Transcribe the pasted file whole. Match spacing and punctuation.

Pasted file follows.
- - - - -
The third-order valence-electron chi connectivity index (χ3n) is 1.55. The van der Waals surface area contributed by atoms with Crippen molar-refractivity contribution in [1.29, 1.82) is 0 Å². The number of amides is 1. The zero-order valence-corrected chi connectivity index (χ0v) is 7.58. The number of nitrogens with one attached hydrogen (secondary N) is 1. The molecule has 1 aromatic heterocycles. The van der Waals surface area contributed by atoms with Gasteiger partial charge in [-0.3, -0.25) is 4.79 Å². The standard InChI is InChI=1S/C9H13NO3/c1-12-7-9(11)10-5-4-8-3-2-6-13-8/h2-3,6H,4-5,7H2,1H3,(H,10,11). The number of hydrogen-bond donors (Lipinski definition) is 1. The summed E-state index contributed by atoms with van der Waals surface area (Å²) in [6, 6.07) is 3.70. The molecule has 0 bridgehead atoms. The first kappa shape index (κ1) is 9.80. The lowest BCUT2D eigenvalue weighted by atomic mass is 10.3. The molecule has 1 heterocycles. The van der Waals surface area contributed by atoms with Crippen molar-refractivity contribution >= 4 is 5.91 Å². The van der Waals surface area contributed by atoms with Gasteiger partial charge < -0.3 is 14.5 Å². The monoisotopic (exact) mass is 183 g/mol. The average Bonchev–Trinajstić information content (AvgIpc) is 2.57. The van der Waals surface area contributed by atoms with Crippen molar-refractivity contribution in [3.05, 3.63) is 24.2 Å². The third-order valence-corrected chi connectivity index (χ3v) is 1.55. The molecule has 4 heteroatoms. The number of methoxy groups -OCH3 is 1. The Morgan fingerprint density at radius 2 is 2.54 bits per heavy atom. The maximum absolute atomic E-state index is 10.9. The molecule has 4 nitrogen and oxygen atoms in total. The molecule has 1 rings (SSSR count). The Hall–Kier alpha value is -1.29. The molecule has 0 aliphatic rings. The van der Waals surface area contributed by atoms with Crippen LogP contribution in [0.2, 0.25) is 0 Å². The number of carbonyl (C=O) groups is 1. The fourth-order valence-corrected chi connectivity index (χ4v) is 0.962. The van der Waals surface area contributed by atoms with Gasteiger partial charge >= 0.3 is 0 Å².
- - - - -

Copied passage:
The third-order valence-electron chi connectivity index (χ3n) is 1.55. The van der Waals surface area contributed by atoms with Crippen molar-refractivity contribution in [1.29, 1.82) is 0 Å². The number of amides is 1. The zero-order valence-corrected chi connectivity index (χ0v) is 7.58. The number of nitrogens with one attached hydrogen (secondary N) is 1. The molecule has 1 aromatic heterocycles. The van der Waals surface area contributed by atoms with Gasteiger partial charge in [-0.3, -0.25) is 4.79 Å². The standard InChI is InChI=1S/C9H13NO3/c1-12-7-9(11)10-5-4-8-3-2-6-13-8/h2-3,6H,4-5,7H2,1H3,(H,10,11). The number of hydrogen-bond donors (Lipinski definition) is 1. The summed E-state index contributed by atoms with van der Waals surface area (Å²) in [6, 6.07) is 3.70. The molecule has 0 bridgehead atoms. The first kappa shape index (κ1) is 9.80. The lowest BCUT2D eigenvalue weighted by atomic mass is 10.3. The molecule has 1 heterocycles. The van der Waals surface area contributed by atoms with Crippen molar-refractivity contribution >= 4 is 5.91 Å². The van der Waals surface area contributed by atoms with Gasteiger partial charge < -0.3 is 14.5 Å². The monoisotopic (exact) mass is 183 g/mol. The average Bonchev–Trinajstić information content (AvgIpc) is 2.57. The van der Waals surface area contributed by atoms with Crippen molar-refractivity contribution in [3.05, 3.63) is 24.2 Å². The third-order valence-corrected chi connectivity index (χ3v) is 1.55. The molecule has 4 heteroatoms. The number of methoxy groups -OCH3 is 1. The Morgan fingerprint density at radius 2 is 2.54 bits per heavy atom. The maximum absolute atomic E-state index is 10.9. The molecule has 4 nitrogen and oxygen atoms in total. The molecule has 1 rings (SSSR count). The Hall–Kier alpha value is -1.29. The molecule has 0 aliphatic rings. The van der Waals surface area contributed by atoms with Crippen LogP contribution in [0.2, 0.25) is 0 Å². The number of carbonyl (C=O) groups is 1. The fourth-order valence-corrected chi connectivity index (χ4v) is 0.962. The van der Waals surface area contributed by atoms with Gasteiger partial charge >= 0.3 is 0 Å².